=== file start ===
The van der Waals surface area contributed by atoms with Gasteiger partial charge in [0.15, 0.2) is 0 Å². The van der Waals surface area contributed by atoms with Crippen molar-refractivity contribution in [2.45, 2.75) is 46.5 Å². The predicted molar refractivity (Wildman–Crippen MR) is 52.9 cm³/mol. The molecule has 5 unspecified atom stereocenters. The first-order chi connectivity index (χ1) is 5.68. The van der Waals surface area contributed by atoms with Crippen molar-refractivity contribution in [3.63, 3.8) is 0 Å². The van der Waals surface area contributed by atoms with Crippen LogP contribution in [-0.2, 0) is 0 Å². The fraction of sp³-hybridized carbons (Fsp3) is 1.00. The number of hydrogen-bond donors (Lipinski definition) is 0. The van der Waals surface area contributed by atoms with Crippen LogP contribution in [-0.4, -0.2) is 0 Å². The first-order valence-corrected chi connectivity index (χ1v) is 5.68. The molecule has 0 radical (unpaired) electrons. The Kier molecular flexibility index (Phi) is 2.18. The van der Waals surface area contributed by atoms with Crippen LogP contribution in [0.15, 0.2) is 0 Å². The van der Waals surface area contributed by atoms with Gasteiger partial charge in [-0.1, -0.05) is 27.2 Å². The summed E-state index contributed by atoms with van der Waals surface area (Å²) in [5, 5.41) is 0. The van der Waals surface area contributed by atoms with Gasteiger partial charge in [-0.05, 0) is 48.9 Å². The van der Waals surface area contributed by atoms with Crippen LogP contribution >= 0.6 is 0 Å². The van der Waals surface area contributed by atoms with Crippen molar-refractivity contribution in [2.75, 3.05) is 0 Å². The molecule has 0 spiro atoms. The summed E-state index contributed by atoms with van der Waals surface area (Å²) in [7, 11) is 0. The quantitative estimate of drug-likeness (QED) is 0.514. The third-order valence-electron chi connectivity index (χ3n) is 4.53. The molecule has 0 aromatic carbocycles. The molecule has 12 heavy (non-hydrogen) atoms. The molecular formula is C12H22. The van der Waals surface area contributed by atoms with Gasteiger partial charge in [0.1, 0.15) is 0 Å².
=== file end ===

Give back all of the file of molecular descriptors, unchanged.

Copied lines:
The van der Waals surface area contributed by atoms with Gasteiger partial charge in [0.15, 0.2) is 0 Å². The van der Waals surface area contributed by atoms with Crippen molar-refractivity contribution in [2.45, 2.75) is 46.5 Å². The predicted molar refractivity (Wildman–Crippen MR) is 52.9 cm³/mol. The molecule has 5 unspecified atom stereocenters. The first-order chi connectivity index (χ1) is 5.68. The van der Waals surface area contributed by atoms with Crippen molar-refractivity contribution in [3.63, 3.8) is 0 Å². The van der Waals surface area contributed by atoms with Crippen LogP contribution in [-0.2, 0) is 0 Å². The fraction of sp³-hybridized carbons (Fsp3) is 1.00. The number of hydrogen-bond donors (Lipinski definition) is 0. The van der Waals surface area contributed by atoms with Crippen LogP contribution in [-0.4, -0.2) is 0 Å². The first-order valence-corrected chi connectivity index (χ1v) is 5.68. The molecule has 0 radical (unpaired) electrons. The Kier molecular flexibility index (Phi) is 2.18. The van der Waals surface area contributed by atoms with Crippen LogP contribution in [0.15, 0.2) is 0 Å². The van der Waals surface area contributed by atoms with Gasteiger partial charge in [-0.1, -0.05) is 27.2 Å². The summed E-state index contributed by atoms with van der Waals surface area (Å²) in [5, 5.41) is 0. The van der Waals surface area contributed by atoms with Gasteiger partial charge in [-0.05, 0) is 48.9 Å². The van der Waals surface area contributed by atoms with Crippen LogP contribution >= 0.6 is 0 Å². The van der Waals surface area contributed by atoms with Crippen molar-refractivity contribution in [2.75, 3.05) is 0 Å². The molecule has 0 spiro atoms. The summed E-state index contributed by atoms with van der Waals surface area (Å²) in [7, 11) is 0. The quantitative estimate of drug-likeness (QED) is 0.514. The third-order valence-electron chi connectivity index (χ3n) is 4.53. The molecule has 0 aromatic carbocycles. The molecule has 12 heavy (non-hydrogen) atoms. The molecular formula is C12H22. The van der Waals surface area contributed by atoms with Gasteiger partial charge in [0.1, 0.15) is 0 Å².